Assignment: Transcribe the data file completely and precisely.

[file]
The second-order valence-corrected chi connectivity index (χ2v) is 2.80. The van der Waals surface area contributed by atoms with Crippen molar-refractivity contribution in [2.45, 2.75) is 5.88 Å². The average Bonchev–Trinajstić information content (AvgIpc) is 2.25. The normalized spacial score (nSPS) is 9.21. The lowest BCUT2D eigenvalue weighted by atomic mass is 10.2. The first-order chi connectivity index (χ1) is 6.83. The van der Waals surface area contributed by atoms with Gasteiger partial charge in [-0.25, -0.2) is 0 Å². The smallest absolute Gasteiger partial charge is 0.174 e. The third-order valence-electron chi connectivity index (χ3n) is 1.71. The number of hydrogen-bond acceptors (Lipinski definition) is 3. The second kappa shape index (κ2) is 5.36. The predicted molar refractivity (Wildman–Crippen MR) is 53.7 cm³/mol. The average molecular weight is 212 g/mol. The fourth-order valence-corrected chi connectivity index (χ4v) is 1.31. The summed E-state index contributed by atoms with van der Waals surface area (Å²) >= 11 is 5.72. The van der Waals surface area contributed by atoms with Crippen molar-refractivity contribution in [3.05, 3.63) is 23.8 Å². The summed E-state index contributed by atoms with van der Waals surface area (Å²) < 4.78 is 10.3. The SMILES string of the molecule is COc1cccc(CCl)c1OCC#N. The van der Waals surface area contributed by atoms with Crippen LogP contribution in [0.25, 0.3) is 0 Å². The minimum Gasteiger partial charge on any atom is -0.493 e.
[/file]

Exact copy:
The second-order valence-corrected chi connectivity index (χ2v) is 2.80. The van der Waals surface area contributed by atoms with Crippen molar-refractivity contribution in [2.45, 2.75) is 5.88 Å². The average Bonchev–Trinajstić information content (AvgIpc) is 2.25. The normalized spacial score (nSPS) is 9.21. The lowest BCUT2D eigenvalue weighted by atomic mass is 10.2. The first-order chi connectivity index (χ1) is 6.83. The van der Waals surface area contributed by atoms with Gasteiger partial charge in [-0.25, -0.2) is 0 Å². The smallest absolute Gasteiger partial charge is 0.174 e. The third-order valence-electron chi connectivity index (χ3n) is 1.71. The number of hydrogen-bond acceptors (Lipinski definition) is 3. The second kappa shape index (κ2) is 5.36. The predicted molar refractivity (Wildman–Crippen MR) is 53.7 cm³/mol. The average molecular weight is 212 g/mol. The fourth-order valence-corrected chi connectivity index (χ4v) is 1.31. The summed E-state index contributed by atoms with van der Waals surface area (Å²) >= 11 is 5.72. The van der Waals surface area contributed by atoms with Crippen molar-refractivity contribution in [3.05, 3.63) is 23.8 Å². The summed E-state index contributed by atoms with van der Waals surface area (Å²) < 4.78 is 10.3. The SMILES string of the molecule is COc1cccc(CCl)c1OCC#N. The van der Waals surface area contributed by atoms with Crippen LogP contribution in [0.25, 0.3) is 0 Å². The minimum Gasteiger partial charge on any atom is -0.493 e.